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  8. @CCL - You seem to be looking-at agency from outside, inferring-it; but agency is an active process of creation, emanating from the real-divine self.

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  9. Well, and that brings up the question of whether we are properly distinguishing agency from volition. I indeed can only view volition from without, it is of little concern to me whether I even have such a thing myself, I am entirely indifferent as to whether anyone else really has it.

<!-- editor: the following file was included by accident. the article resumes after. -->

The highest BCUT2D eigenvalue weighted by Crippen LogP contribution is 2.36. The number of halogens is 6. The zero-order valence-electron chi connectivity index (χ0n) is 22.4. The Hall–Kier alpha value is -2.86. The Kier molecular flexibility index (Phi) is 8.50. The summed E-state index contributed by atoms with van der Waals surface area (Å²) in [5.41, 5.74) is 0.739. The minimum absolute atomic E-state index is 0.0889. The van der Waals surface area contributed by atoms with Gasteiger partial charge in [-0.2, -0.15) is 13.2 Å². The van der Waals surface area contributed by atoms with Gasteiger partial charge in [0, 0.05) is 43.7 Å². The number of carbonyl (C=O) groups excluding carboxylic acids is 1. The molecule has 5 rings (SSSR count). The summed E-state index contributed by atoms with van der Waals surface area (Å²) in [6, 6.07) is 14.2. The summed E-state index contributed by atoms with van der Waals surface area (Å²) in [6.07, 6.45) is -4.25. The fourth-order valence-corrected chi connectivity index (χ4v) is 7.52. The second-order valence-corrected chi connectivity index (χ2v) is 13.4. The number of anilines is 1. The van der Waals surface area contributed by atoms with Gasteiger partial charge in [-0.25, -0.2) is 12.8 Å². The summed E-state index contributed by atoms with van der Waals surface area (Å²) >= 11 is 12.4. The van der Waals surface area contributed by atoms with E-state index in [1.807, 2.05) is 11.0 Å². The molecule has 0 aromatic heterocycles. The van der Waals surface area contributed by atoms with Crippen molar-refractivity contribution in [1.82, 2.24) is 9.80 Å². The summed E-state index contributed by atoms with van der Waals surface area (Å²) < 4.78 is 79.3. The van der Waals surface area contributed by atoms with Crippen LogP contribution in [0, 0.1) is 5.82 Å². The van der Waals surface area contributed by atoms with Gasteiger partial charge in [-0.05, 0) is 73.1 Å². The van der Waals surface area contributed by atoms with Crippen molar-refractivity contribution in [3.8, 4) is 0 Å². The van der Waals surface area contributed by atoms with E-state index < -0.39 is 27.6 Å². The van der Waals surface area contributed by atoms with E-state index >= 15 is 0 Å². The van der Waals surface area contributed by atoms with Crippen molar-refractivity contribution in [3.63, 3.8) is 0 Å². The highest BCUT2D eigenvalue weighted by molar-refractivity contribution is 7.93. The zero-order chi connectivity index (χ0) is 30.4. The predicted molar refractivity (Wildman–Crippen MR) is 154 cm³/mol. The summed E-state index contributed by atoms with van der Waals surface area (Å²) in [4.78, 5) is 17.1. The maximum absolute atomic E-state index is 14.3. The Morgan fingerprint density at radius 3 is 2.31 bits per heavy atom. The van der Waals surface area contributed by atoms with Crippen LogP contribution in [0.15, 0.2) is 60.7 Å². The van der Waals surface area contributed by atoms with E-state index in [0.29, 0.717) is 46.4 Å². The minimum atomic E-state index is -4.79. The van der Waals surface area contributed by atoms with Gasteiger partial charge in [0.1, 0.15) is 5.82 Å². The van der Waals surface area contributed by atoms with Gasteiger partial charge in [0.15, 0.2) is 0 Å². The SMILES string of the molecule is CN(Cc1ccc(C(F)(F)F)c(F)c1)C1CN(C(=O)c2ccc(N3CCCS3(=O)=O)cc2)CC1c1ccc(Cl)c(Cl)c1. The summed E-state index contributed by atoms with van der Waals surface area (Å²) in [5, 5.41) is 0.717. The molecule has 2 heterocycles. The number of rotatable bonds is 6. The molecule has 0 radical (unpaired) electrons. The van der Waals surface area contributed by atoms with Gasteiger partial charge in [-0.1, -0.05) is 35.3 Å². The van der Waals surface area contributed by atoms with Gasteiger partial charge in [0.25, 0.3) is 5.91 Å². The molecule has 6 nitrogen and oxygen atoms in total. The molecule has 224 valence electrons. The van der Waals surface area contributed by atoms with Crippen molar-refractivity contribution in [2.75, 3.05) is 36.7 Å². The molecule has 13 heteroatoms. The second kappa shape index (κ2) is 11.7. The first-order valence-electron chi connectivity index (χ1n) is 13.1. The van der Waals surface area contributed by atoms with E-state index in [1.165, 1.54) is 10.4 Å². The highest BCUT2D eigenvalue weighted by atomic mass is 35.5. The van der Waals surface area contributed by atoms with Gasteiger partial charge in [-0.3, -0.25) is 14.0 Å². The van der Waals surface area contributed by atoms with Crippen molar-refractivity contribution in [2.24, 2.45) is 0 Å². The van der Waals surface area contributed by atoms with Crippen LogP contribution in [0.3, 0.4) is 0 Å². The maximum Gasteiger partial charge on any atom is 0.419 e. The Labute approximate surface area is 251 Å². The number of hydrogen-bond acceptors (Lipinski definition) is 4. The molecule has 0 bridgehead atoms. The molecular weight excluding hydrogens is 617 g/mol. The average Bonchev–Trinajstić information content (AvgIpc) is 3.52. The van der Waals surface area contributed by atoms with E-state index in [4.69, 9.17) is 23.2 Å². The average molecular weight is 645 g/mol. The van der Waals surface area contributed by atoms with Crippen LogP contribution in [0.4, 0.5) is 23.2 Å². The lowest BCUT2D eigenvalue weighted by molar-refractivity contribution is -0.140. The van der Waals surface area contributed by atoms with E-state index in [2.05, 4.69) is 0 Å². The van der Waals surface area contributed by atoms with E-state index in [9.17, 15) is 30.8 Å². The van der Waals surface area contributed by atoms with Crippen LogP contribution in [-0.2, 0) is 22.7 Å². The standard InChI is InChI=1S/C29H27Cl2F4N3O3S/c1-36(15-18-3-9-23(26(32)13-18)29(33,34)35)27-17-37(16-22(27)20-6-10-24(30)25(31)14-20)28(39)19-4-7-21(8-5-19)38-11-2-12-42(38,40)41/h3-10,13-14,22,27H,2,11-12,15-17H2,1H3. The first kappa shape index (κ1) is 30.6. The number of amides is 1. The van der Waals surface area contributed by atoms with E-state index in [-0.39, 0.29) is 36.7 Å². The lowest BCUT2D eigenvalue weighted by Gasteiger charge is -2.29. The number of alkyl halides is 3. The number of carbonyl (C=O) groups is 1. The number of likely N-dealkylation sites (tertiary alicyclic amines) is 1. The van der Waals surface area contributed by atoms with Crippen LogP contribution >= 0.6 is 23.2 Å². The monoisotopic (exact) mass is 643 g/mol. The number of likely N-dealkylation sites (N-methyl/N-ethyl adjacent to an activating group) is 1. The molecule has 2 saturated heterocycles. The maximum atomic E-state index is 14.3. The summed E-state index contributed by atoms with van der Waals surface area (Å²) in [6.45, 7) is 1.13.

With agency, on the other hand, the causal relationship to one's own actions, I am necessarily deeply involved. It may be questioned whether my involvement encompasses the felt qualia of what you would call concern, but I no longer trouble myself over that. In fact the qualia of my existence generally doesn't seem to map to general human experience.

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  10. MT - I don't understand what you are getting at - your comment is ambiguous.